As an act of faith and friendship, a smoker is inspired to turn her back on tobacco.
Charita Braker and I met at church choir practice 15 years ago. She has brightened my life ever since. She may have even saved it.
It happened one Thanksgiving, a rough time for me because that was when my mom died. Charita invited me to her house. We had a good time cooking together. But my thoughts kept going back to how badly I missed Mom.
Soon I was craving what I reached for when I got emotional—a cigarette. I slipped out the door and lit up. I’d taken a few drags when Charita came outside.
“Would you do something for me?” she asked.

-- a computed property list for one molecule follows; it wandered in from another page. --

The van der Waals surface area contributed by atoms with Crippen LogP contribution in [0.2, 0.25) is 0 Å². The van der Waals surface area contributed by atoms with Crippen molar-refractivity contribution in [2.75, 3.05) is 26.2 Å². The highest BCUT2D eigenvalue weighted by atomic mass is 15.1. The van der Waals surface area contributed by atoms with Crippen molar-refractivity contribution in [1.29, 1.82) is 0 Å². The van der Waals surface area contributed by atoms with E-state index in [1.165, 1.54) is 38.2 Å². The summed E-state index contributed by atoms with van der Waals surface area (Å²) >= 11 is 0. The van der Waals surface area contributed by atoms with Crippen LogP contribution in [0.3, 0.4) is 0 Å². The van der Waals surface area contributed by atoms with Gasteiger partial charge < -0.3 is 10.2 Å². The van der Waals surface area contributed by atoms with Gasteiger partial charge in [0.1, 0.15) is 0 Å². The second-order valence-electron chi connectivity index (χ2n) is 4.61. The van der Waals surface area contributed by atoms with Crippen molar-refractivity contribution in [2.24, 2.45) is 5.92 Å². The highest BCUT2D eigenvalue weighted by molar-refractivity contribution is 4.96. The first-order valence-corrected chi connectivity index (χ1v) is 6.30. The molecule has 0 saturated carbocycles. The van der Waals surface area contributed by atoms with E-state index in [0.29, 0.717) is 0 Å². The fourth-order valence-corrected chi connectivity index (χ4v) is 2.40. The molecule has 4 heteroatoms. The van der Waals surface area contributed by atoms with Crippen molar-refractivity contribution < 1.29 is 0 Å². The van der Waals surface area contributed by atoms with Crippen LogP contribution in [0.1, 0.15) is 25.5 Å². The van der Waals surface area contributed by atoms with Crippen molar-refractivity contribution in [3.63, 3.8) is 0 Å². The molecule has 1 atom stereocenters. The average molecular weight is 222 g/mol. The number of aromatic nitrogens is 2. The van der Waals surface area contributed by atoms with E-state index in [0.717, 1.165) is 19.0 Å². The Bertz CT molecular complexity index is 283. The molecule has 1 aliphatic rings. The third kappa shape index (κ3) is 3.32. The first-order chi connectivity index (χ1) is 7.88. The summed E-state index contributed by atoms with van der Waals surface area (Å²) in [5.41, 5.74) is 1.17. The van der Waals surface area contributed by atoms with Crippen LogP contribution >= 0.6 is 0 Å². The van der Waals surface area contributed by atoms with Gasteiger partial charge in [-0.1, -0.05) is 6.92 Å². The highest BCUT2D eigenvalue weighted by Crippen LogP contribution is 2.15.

“Of course,” I said. “You name it.”
“Would you stop?” she said, staring at my cigarette.
“Why? What’s the big deal?” I asked.
Charita took my hand. “Because, Miriam, I love you. And I don’t want to lose you. So, will you quit? Please?”
Her words shook me. I knew the heartache of losing a loved one, and I didn’t want to put anyone through that. I stubbed out my cigarette, walked inside and threw out my pack. Then I wrapped my arms around Charita.
That was 11 years ago. I haven’t smoked since. I’ll always miss Mom, but Thanksgiving is no longer a sad time. Now I think of it as a celebration of love and gratitude, particularly for Charita and the new beginning she gave me.
The Great Smokeout is held every year on the third Thursday in November. For some help in quitting, check out our tips on how to stop smoking.
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